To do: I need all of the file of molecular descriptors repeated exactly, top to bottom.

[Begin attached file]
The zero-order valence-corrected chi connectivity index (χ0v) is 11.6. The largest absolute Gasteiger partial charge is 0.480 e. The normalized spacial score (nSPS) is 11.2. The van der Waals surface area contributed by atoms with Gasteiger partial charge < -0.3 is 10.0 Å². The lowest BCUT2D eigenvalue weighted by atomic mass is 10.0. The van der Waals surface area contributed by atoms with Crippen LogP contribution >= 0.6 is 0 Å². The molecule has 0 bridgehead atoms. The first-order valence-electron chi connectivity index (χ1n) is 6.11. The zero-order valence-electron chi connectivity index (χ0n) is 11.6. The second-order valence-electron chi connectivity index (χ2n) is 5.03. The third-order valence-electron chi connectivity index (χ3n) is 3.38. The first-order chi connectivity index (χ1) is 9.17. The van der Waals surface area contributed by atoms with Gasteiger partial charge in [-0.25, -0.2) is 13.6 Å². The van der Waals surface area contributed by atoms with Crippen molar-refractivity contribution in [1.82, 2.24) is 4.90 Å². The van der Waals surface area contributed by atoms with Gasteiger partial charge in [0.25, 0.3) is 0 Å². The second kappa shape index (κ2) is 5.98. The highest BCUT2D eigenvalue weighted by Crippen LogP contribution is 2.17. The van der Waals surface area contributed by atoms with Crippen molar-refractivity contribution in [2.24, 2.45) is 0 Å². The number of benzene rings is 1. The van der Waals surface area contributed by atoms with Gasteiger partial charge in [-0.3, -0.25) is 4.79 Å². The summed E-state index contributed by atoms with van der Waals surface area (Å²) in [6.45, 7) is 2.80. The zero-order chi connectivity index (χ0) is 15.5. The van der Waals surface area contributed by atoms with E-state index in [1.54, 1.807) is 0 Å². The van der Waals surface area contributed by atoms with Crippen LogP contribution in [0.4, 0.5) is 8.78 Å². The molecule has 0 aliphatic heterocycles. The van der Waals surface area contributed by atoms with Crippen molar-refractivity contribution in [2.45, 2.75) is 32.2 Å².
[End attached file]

The zero-order valence-corrected chi connectivity index (χ0v) is 11.6. The largest absolute Gasteiger partial charge is 0.480 e. The normalized spacial score (nSPS) is 11.2. The van der Waals surface area contributed by atoms with Gasteiger partial charge < -0.3 is 10.0 Å². The lowest BCUT2D eigenvalue weighted by atomic mass is 10.0. The van der Waals surface area contributed by atoms with Crippen LogP contribution >= 0.6 is 0 Å². The molecule has 0 bridgehead atoms. The first-order valence-electron chi connectivity index (χ1n) is 6.11. The zero-order valence-electron chi connectivity index (χ0n) is 11.6. The second-order valence-electron chi connectivity index (χ2n) is 5.03. The third-order valence-electron chi connectivity index (χ3n) is 3.38. The first-order chi connectivity index (χ1) is 9.17. The van der Waals surface area contributed by atoms with Gasteiger partial charge in [-0.25, -0.2) is 13.6 Å². The van der Waals surface area contributed by atoms with Crippen molar-refractivity contribution in [1.82, 2.24) is 4.90 Å². The van der Waals surface area contributed by atoms with Gasteiger partial charge in [0.25, 0.3) is 0 Å². The second kappa shape index (κ2) is 5.98. The highest BCUT2D eigenvalue weighted by Crippen LogP contribution is 2.17. The van der Waals surface area contributed by atoms with Crippen molar-refractivity contribution in [2.24, 2.45) is 0 Å². The number of benzene rings is 1. The van der Waals surface area contributed by atoms with Gasteiger partial charge in [-0.3, -0.25) is 4.79 Å². The summed E-state index contributed by atoms with van der Waals surface area (Å²) in [6.45, 7) is 2.80. The zero-order chi connectivity index (χ0) is 15.5. The van der Waals surface area contributed by atoms with E-state index in [1.54, 1.807) is 0 Å². The van der Waals surface area contributed by atoms with Crippen LogP contribution in [0.4, 0.5) is 8.78 Å². The molecule has 0 aliphatic heterocycles. The van der Waals surface area contributed by atoms with Crippen molar-refractivity contribution in [2.45, 2.75) is 32.2 Å².